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Dimethoate-resistant spider mite predator survives field tests

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Authors

Richard T. Roush, Department of Entomology, University of California, Berkeley
William L. Peacock, Cooperative Extension, Tulare County
Donald L. Flaherty, Cooperative Extension, Tulare County
Marjorie A. Hoy, University of California, Berkeley

Publication Information

California Agriculture 34(5):12-13.

Published May 01, 1980

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Abstract

Laboratory-induced resistance of spider mite predators to dimethoate has been shown to persist in nature, but the level of resistance is unsatisfactory at current vineyard pesticide application rates.

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Author notes

We thank Simon Ketenjian for his generous cooperation and the use of his vineyard. This project was supported in part by the California Raisin Advisory Board, the California Table Grape Commission, and a National Science Foundation Predoctoral Fellowship to the first author.

Dimethoate-resistant spider mite predator survives field tests

Richard T. Roush, William L. Peacock, Donald L. Flaherty, Marjorie A. Hoy
Webmaster Email: wsuckow@ucanr.edu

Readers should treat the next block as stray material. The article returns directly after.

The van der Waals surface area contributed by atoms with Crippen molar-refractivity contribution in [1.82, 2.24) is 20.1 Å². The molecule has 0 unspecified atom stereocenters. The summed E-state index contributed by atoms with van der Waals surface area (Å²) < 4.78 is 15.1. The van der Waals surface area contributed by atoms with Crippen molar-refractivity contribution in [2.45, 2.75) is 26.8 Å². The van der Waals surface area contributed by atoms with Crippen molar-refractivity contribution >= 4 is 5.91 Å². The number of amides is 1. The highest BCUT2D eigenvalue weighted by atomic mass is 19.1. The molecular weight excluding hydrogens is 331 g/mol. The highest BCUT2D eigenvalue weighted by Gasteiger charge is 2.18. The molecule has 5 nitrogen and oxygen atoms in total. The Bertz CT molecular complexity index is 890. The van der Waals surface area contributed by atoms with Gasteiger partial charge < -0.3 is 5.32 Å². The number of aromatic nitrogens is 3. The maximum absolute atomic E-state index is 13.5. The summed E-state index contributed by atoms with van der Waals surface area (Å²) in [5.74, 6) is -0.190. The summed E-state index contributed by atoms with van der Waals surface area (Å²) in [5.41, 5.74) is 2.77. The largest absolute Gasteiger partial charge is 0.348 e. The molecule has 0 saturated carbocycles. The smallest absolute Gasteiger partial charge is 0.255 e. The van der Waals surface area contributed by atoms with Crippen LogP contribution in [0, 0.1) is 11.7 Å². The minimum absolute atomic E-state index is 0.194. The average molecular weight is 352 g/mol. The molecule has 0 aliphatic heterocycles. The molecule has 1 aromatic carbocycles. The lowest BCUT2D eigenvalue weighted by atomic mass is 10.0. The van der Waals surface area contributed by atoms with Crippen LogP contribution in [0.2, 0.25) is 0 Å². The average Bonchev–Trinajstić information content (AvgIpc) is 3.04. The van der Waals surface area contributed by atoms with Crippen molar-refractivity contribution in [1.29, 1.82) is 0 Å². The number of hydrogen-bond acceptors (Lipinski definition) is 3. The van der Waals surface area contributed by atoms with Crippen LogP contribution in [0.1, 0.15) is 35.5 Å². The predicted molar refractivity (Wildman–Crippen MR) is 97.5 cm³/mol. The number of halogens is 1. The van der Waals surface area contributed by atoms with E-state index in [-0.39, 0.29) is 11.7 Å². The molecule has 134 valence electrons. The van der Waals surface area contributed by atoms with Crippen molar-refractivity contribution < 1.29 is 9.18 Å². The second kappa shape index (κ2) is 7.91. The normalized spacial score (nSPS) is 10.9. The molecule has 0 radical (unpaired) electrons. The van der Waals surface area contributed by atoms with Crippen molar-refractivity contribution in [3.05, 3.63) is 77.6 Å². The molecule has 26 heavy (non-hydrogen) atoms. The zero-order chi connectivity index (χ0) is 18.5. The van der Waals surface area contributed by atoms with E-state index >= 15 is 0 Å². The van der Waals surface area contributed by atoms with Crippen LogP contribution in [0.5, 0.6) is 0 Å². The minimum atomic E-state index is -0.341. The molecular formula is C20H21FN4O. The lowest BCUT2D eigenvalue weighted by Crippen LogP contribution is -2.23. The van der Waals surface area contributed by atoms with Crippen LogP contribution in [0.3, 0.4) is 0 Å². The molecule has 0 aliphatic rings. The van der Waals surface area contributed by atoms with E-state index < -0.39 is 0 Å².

Dimethoate-resistant spider mite predator survives field tests

Share using any of the popular social networks Share by sending an email Print article
Share using any of the popular social networks Share by sending an email Print article

Authors

Richard T. Roush, Department of Entomology, University of California, Berkeley
William L. Peacock, Cooperative Extension, Tulare County
Donald L. Flaherty, Cooperative Extension, Tulare County
Marjorie A. Hoy, University of California, Berkeley

Publication Information

California Agriculture 34(5):12-13.

Published May 01, 1980

PDF  |  Citation  |  Permissions

Author Affiliations show

Abstract

Laboratory-induced resistance of spider mite predators to dimethoate has been shown to persist in nature, but the level of resistance is unsatisfactory at current vineyard pesticide application rates.

Full text

Full text is available in PDF.

Author notes

We thank Simon Ketenjian for his generous cooperation and the use of his vineyard. This project was supported in part by the California Raisin Advisory Board, the California Table Grape Commission, and a National Science Foundation Predoctoral Fellowship to the first author.


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